John Rice: The private sector is right in the middle of it. In 50 countries where GE is bidding for big projects, we’re expected to train and develop people. It’s moved beyond just creating jobs, any jobs; we’re talking about higher-scale, more sophisticated manufacturing value creation. If GE is not prepared to invest in capacity building, we are going to have fewer opportunities.

Whether we are building manufacturing facilities in Pune, India, or planning them in places like Calabar, Nigeria, we have to think about and fund capacity building for our own employees and suppliers. This investment can be a multiple of the plant-and-equipment cost and usually involves partnering with local universities.

McKinsey: How do you scale up that kind of program?

John Rice: You base it on markets and regions. Our expectation is that the work we do in places like India and Nigeria will support the local and regional market. The fact is, sometimes the volume won’t support the investment; programs have to work from a financial perspective.

McKinsey: The need for infrastructure is huge, but progress has been slow in many places to create public–private partnerships. Why is that?

John Rice: Part of what slows things down is that bureaucracies don’t get paid to move fast or take risks—and this is true in Europe and the US, as well as in developing countries. How do you give governments the confidence that they can make these decisions and not be attacked? And how can you get private capital to invest in a power project in difficult political environments? For that to happen, third-party investors need to have an assurance on the fuel supply and cost; they also need a bankable off-take agreement.

Public opinion is another factor. Many countries subsidize power, which in effect means that the investor return must be subsidized too. The “private” part of the partnership is looking for a risk-adjusted market return, while the “public” side wants local energy prices. The difference becomes a political issue, sometimes leading to accusations of mismanagement and corruption.

McKinsey: What, if anything, can the private sector do to improve these circumstances?

John Rice: It would be interesting to combine the efforts of institutions like the World Bank, a couple of export-credit agencies, and a half a dozen companies and say, “OK, we’re going to build a model for how to get this stuff done quickly and honestly.”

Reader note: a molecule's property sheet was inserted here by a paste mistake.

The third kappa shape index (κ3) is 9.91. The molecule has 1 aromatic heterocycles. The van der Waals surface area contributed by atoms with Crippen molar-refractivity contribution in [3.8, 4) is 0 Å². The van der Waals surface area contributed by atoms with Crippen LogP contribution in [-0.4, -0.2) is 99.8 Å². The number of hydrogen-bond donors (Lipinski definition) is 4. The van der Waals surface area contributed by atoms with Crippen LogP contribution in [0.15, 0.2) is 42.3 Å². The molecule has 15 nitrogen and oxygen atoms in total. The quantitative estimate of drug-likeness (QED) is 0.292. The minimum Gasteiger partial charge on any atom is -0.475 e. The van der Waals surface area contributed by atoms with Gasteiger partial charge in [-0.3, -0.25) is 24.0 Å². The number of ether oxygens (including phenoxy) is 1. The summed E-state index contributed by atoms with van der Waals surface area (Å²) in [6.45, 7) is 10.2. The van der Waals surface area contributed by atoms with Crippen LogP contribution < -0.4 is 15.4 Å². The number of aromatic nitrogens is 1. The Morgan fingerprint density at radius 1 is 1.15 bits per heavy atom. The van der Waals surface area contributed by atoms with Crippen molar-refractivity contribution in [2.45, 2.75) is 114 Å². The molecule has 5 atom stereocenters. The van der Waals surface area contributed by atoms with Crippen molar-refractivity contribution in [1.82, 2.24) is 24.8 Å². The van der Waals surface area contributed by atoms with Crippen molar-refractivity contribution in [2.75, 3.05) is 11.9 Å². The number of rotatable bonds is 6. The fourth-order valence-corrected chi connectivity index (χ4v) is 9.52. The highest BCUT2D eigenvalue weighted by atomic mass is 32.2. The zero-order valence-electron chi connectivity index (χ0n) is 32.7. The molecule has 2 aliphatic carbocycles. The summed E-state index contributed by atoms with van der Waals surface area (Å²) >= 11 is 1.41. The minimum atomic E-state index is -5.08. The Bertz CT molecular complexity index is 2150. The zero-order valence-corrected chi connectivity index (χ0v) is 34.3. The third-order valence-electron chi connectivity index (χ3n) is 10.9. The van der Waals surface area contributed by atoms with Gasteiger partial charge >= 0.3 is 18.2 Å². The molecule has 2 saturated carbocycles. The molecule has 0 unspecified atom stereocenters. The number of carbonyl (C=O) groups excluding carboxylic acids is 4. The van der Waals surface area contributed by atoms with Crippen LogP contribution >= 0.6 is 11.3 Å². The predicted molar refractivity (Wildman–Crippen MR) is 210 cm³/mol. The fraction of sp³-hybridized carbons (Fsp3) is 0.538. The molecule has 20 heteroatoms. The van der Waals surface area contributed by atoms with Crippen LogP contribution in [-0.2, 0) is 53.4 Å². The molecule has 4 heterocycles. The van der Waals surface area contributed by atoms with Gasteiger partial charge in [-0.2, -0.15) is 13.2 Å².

Something’s got to give, because governments alone are not going to fix the electricity problem. And they won’t attract a lot of third-party capital without certainty around fuel, costs, and off-take arrangements.

McKinsey: Is there any particular type of infrastructure program or product that is working well?

John Rice: Distributed power comes to mind, meaning small-scale, often on-site sources of electricity. These are technologies that have been around for a while, but there has only recently been a general recognition that this is an important way to get electricity to those who don’t have it. It will take decades to create transmission and distribution networks to carry electrons from big centralized plants to everyone who needs power.

You need smaller power sizes that run on a variety of fuels. It could be liquefied natural gas or biofuels or solar or a lot of different things. This idea is really beginning to capture people’s attention, not least because these projects can be done fast.

Distributed power is also a good option for places that today rely on power from generators that run off trucked-in diesel, which is expensive and environmentally awful. Smaller gas turbines that can produce cleaner power at about half the price are a huge step forward; we’re seeing a lot more demand for this type of technology.

About the author(s)

Bill Wiseman is a director in McKinsey’s Taipei office.